Is slavery practiced only by mankind?

| David Lewis | Nature

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When the question of who were the first to enslave is asked, most people point to the Portuguese, the Arabas, the Dutch, Englishmen, or the Chinese. But that’s not the case at all – It was ants and it began millions of years ago!  

Polyergus Lucidus ants raid Formica ants nests’, steal their cocoons, and raise them as slaves. After emerging in the slave-maker nest, unaware of their foreign origin, slave workers work as if they were in their own colony. Namely, they know no better and are convinced they are Polyergus Lucidus ants. 

The slave-makers – or parasites – themselves concentrate exclusively on replenishing the labor force from neighboring host nests.

Yap, humanity did not invent inhumanity….

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And for those who want to know about slavery-history in America:

Even before European settlers introduced slavery to America, many Native American tribes were engaged in human trafficking among themselves. They used to abduct members of other tribes for worship and sacrifice purposes; or, sometimes, to find a mate for the tribe’s chief.

During the 16th century, a new phenomenon took place: Slaves who were originally from different places from Africa found themselves unable to communicate in their new “home” since they spoke different languages. Thus, The slave communities developed local cultures, retained many original customs, and also developed additional customs. They developed various Creole language, musical styles, dance styles, and other cultural products based on a connection between African, indigenous, and even gentlemen’s cultures. The capoeira from Brazil, for example, evolved because they were forbidden to the slaves to practice fighting, and so the slaves incorporated music and dance movements into the martial arts so that they did not arouse suspicion while practicing.

With the conquest of South America, the conquistadors attempted to harness Indians to slavery, but these died in droves from European-borne illnesses. Also, upon their conversion to Christianity, they were granted the protection of the Spanish Crown and the Church. Alas, the slave traders turn to Africa to meet the evergrowing demand from the New World. In turn, the high demand for slaves resulted in a significant increase in trade and devastating damage to the social fabric of West Africa.

There is a claim that the rise in sugar consumption in Europe and the addiction of Europeans to sweets have created peak demand for sugarcane crops, land, and working hands.

Many slaves-to-be were abducted by local merchants, rival tribes, or tragically, sometimes, even sold by their family members.

About 15% of slaves did not survive the journey of crossing the Atlantic. According to the study, a total of 10,702,656 slaves arrived in America.

And for those who want to know about slavery-history in America:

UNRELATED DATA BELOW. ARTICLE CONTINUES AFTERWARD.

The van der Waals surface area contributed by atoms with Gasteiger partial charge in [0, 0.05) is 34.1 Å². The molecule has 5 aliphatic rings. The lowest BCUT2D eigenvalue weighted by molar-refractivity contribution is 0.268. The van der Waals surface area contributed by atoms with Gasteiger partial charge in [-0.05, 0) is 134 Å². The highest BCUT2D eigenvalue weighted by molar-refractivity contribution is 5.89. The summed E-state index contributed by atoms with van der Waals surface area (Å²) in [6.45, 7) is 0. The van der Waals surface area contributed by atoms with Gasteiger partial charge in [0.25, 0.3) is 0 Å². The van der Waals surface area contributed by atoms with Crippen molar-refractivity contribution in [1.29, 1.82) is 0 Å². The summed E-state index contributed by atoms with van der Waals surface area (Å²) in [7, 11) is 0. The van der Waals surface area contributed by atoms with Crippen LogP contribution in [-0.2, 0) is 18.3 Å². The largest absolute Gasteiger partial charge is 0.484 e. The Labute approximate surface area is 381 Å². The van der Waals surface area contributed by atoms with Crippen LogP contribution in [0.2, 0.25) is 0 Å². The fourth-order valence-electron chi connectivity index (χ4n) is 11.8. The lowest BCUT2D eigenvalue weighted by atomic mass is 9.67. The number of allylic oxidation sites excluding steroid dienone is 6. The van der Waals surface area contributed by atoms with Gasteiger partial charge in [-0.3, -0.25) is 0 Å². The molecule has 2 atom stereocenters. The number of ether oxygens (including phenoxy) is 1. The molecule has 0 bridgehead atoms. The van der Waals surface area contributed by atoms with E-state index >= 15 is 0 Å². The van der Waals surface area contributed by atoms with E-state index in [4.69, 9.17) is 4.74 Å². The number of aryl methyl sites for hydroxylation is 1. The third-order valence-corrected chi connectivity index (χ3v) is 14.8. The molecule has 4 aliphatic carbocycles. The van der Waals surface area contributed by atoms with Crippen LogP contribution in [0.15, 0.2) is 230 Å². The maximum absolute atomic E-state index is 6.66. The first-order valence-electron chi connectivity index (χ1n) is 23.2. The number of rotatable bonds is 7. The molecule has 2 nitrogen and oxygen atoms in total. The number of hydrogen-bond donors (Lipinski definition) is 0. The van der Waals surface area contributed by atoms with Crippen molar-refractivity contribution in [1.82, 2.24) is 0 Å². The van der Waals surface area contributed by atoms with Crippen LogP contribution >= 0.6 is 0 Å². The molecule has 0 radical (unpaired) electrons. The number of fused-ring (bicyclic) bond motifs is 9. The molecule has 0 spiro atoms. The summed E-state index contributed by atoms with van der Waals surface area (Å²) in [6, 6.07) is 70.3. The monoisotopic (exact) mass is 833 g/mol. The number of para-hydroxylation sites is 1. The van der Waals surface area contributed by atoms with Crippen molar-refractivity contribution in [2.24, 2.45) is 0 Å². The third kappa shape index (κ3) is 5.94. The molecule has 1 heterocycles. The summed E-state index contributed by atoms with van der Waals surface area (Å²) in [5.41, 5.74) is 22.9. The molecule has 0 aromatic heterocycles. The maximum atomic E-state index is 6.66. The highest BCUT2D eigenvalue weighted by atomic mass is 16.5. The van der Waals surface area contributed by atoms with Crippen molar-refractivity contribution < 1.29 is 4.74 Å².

Even before European settlers introduced slavery to America, many Native American tribes were engaged in human trafficking among themselves. They used to abduct members of other tribes for worship and sacrifice purposes; or, sometimes, to find a mate for the tribe’s chief.

During the 16th century, a new phenomenon took place: Slaves who were originally from different places from Africa found themselves unable to communicate in their new “home” since they spoke different languages. Thus, The slave communities developed local cultures, retained many original customs, and also developed additional customs. They developed various Creole language, musical styles, dance styles, and other cultural products based on a connection between African, indigenous, and even gentlemen’s cultures. The capoeira from Brazil, for example, evolved because they were forbidden to the slaves to practice fighting, and so the slaves incorporated music and dance movements into the martial arts so that they did not arouse suspicion while practicing.

With the conquest of South America, the conquistadors attempted to harness Indians to slavery, but these died in droves from European-borne illnesses. Also, upon their conversion to Christianity, they were granted the protection of the Spanish Crown and the Church. Alas, the slave traders turn to Africa to meet the evergrowing demand from the New World. In turn, the high demand for slaves resulted in a significant increase in trade and devastating damage to the social fabric of West Africa.

There is a claim that the rise in sugar consumption in Europe and the addiction of Europeans to sweets have created peak demand for sugarcane crops, land, and working hands.

Many slaves-to-be were abducted by local merchants, rival tribes, or tragically, sometimes, even sold by their family members.

About 15% of slaves did not survive the journey of crossing the Atlantic. According to the study, a total of 10,702,656 slaves arrived in America.